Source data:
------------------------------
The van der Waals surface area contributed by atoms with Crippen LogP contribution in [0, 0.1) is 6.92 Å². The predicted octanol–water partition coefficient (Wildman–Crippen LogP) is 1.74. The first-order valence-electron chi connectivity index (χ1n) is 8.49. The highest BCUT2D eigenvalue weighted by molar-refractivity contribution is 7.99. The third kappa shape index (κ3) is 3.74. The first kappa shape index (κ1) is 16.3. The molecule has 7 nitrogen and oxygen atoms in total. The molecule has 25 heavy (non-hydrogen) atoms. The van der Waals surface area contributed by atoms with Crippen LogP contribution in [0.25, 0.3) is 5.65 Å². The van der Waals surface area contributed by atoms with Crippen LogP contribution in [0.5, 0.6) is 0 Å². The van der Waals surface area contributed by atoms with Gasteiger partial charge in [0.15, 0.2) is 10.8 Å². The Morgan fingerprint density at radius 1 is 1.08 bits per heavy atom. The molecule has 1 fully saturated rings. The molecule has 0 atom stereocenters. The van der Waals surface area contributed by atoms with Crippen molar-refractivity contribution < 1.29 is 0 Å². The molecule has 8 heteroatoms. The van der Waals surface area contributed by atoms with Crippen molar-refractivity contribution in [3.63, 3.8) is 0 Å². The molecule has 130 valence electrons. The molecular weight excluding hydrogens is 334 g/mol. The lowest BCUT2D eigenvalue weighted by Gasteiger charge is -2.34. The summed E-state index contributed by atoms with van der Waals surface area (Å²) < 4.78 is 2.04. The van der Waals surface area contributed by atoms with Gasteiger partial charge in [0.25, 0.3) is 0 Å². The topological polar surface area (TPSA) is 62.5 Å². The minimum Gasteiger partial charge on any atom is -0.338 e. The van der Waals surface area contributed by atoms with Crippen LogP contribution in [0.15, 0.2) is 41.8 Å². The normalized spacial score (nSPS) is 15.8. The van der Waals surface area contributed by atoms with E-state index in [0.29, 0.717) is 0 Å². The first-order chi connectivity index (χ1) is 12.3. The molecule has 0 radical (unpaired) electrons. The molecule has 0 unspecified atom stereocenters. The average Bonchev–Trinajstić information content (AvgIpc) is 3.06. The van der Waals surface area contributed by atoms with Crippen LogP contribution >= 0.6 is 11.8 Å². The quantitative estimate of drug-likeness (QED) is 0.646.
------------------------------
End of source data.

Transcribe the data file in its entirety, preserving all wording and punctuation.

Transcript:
The van der Waals surface area contributed by atoms with Crippen LogP contribution in [0, 0.1) is 6.92 Å². The predicted octanol–water partition coefficient (Wildman–Crippen LogP) is 1.74. The first-order valence-electron chi connectivity index (χ1n) is 8.49. The highest BCUT2D eigenvalue weighted by molar-refractivity contribution is 7.99. The third kappa shape index (κ3) is 3.74. The first kappa shape index (κ1) is 16.3. The molecule has 7 nitrogen and oxygen atoms in total. The molecule has 25 heavy (non-hydrogen) atoms. The van der Waals surface area contributed by atoms with Crippen LogP contribution in [0.25, 0.3) is 5.65 Å². The van der Waals surface area contributed by atoms with Crippen LogP contribution in [0.5, 0.6) is 0 Å². The van der Waals surface area contributed by atoms with Gasteiger partial charge in [0.15, 0.2) is 10.8 Å². The Morgan fingerprint density at radius 1 is 1.08 bits per heavy atom. The molecule has 1 fully saturated rings. The molecule has 0 atom stereocenters. The van der Waals surface area contributed by atoms with Crippen molar-refractivity contribution < 1.29 is 0 Å². The molecule has 8 heteroatoms. The van der Waals surface area contributed by atoms with Crippen molar-refractivity contribution in [3.63, 3.8) is 0 Å². The molecule has 130 valence electrons. The molecular weight excluding hydrogens is 334 g/mol. The lowest BCUT2D eigenvalue weighted by Gasteiger charge is -2.34. The summed E-state index contributed by atoms with van der Waals surface area (Å²) < 4.78 is 2.04. The van der Waals surface area contributed by atoms with Gasteiger partial charge in [0.25, 0.3) is 0 Å². The topological polar surface area (TPSA) is 62.5 Å². The minimum Gasteiger partial charge on any atom is -0.338 e. The van der Waals surface area contributed by atoms with Crippen LogP contribution in [0.15, 0.2) is 41.8 Å². The normalized spacial score (nSPS) is 15.8. The van der Waals surface area contributed by atoms with E-state index in [0.29, 0.717) is 0 Å². The first-order chi connectivity index (χ1) is 12.3. The molecule has 0 radical (unpaired) electrons. The molecule has 0 unspecified atom stereocenters. The average Bonchev–Trinajstić information content (AvgIpc) is 3.06. The van der Waals surface area contributed by atoms with Crippen LogP contribution >= 0.6 is 11.8 Å². The quantitative estimate of drug-likeness (QED) is 0.646.